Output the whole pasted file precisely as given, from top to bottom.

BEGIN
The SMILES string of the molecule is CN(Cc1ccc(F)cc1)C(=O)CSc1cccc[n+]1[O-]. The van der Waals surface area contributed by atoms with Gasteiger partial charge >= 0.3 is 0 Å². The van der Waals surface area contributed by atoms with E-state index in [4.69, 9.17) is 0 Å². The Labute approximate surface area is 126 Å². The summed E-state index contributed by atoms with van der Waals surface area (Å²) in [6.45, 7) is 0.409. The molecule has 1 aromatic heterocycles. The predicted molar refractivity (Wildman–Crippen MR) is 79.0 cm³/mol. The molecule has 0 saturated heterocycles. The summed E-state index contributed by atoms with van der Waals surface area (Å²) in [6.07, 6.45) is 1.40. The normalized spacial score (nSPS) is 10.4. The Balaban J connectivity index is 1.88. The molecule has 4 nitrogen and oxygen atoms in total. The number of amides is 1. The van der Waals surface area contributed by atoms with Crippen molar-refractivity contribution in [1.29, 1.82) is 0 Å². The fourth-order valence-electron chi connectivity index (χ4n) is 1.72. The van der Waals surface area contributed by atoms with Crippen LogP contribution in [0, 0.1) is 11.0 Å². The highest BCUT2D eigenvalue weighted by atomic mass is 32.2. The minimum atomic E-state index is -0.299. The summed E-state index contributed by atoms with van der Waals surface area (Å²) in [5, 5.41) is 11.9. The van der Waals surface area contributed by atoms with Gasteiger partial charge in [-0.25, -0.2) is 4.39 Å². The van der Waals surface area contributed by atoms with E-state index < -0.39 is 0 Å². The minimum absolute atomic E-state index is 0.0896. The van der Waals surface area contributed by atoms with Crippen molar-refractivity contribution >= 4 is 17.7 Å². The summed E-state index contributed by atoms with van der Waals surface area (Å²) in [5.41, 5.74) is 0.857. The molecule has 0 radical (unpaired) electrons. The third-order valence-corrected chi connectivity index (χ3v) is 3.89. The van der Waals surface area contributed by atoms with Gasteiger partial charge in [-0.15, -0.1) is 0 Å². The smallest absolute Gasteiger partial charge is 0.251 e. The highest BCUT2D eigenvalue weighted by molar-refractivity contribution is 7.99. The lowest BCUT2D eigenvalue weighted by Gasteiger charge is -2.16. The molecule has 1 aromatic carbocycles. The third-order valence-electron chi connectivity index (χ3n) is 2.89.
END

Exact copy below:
The SMILES string of the molecule is CN(Cc1ccc(F)cc1)C(=O)CSc1cccc[n+]1[O-]. The van der Waals surface area contributed by atoms with Gasteiger partial charge >= 0.3 is 0 Å². The van der Waals surface area contributed by atoms with E-state index in [4.69, 9.17) is 0 Å². The Labute approximate surface area is 126 Å². The summed E-state index contributed by atoms with van der Waals surface area (Å²) in [6.45, 7) is 0.409. The molecule has 1 aromatic heterocycles. The predicted molar refractivity (Wildman–Crippen MR) is 79.0 cm³/mol. The molecule has 0 saturated heterocycles. The summed E-state index contributed by atoms with van der Waals surface area (Å²) in [6.07, 6.45) is 1.40. The normalized spacial score (nSPS) is 10.4. The Balaban J connectivity index is 1.88. The molecule has 4 nitrogen and oxygen atoms in total. The number of amides is 1. The van der Waals surface area contributed by atoms with Crippen molar-refractivity contribution in [1.29, 1.82) is 0 Å². The fourth-order valence-electron chi connectivity index (χ4n) is 1.72. The van der Waals surface area contributed by atoms with Crippen LogP contribution in [0, 0.1) is 11.0 Å². The highest BCUT2D eigenvalue weighted by atomic mass is 32.2. The minimum atomic E-state index is -0.299. The summed E-state index contributed by atoms with van der Waals surface area (Å²) in [5, 5.41) is 11.9. The van der Waals surface area contributed by atoms with Gasteiger partial charge in [-0.25, -0.2) is 4.39 Å². The van der Waals surface area contributed by atoms with E-state index < -0.39 is 0 Å². The minimum absolute atomic E-state index is 0.0896. The van der Waals surface area contributed by atoms with Crippen molar-refractivity contribution >= 4 is 17.7 Å². The summed E-state index contributed by atoms with van der Waals surface area (Å²) in [5.41, 5.74) is 0.857. The molecule has 0 radical (unpaired) electrons. The third-order valence-corrected chi connectivity index (χ3v) is 3.89. The van der Waals surface area contributed by atoms with Gasteiger partial charge in [-0.15, -0.1) is 0 Å². The smallest absolute Gasteiger partial charge is 0.251 e. The highest BCUT2D eigenvalue weighted by molar-refractivity contribution is 7.99. The lowest BCUT2D eigenvalue weighted by Gasteiger charge is -2.16. The molecule has 1 aromatic carbocycles. The third-order valence-electron chi connectivity index (χ3n) is 2.89.